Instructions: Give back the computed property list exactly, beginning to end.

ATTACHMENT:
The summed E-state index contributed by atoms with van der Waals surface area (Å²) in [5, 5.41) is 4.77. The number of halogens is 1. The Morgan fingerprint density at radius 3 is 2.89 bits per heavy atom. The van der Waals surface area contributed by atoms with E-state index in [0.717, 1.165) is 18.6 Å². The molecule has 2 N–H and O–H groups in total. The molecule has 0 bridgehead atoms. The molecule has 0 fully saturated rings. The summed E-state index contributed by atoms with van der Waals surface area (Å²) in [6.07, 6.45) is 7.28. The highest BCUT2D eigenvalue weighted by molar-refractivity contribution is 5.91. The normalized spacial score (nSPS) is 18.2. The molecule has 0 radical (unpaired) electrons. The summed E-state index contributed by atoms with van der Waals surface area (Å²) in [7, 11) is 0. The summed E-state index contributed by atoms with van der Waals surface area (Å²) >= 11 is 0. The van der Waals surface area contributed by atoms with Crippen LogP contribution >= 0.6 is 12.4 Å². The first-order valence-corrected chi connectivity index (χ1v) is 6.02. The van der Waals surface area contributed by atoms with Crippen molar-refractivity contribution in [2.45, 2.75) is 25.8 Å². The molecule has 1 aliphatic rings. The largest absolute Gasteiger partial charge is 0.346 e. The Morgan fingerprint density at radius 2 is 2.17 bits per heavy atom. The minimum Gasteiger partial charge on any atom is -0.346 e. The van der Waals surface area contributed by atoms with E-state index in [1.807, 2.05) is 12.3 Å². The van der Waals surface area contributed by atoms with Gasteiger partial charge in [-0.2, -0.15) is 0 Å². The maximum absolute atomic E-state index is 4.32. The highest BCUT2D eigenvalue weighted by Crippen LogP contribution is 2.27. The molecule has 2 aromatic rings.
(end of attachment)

The summed E-state index contributed by atoms with van der Waals surface area (Å²) in [5, 5.41) is 4.77. The number of halogens is 1. The Morgan fingerprint density at radius 3 is 2.89 bits per heavy atom. The van der Waals surface area contributed by atoms with E-state index in [0.717, 1.165) is 18.6 Å². The molecule has 2 N–H and O–H groups in total. The molecule has 0 bridgehead atoms. The molecule has 0 fully saturated rings. The summed E-state index contributed by atoms with van der Waals surface area (Å²) in [6.07, 6.45) is 7.28. The highest BCUT2D eigenvalue weighted by molar-refractivity contribution is 5.91. The normalized spacial score (nSPS) is 18.2. The molecule has 0 radical (unpaired) electrons. The summed E-state index contributed by atoms with van der Waals surface area (Å²) in [7, 11) is 0. The summed E-state index contributed by atoms with van der Waals surface area (Å²) >= 11 is 0. The van der Waals surface area contributed by atoms with Crippen LogP contribution >= 0.6 is 12.4 Å². The first-order valence-corrected chi connectivity index (χ1v) is 6.02. The van der Waals surface area contributed by atoms with Crippen molar-refractivity contribution in [2.45, 2.75) is 25.8 Å². The molecule has 1 aliphatic rings. The largest absolute Gasteiger partial charge is 0.346 e. The Morgan fingerprint density at radius 2 is 2.17 bits per heavy atom. The minimum Gasteiger partial charge on any atom is -0.346 e. The van der Waals surface area contributed by atoms with E-state index in [1.807, 2.05) is 12.3 Å². The van der Waals surface area contributed by atoms with Gasteiger partial charge in [-0.2, -0.15) is 0 Å². The maximum absolute atomic E-state index is 4.32. The highest BCUT2D eigenvalue weighted by Crippen LogP contribution is 2.27. The molecule has 2 aromatic rings.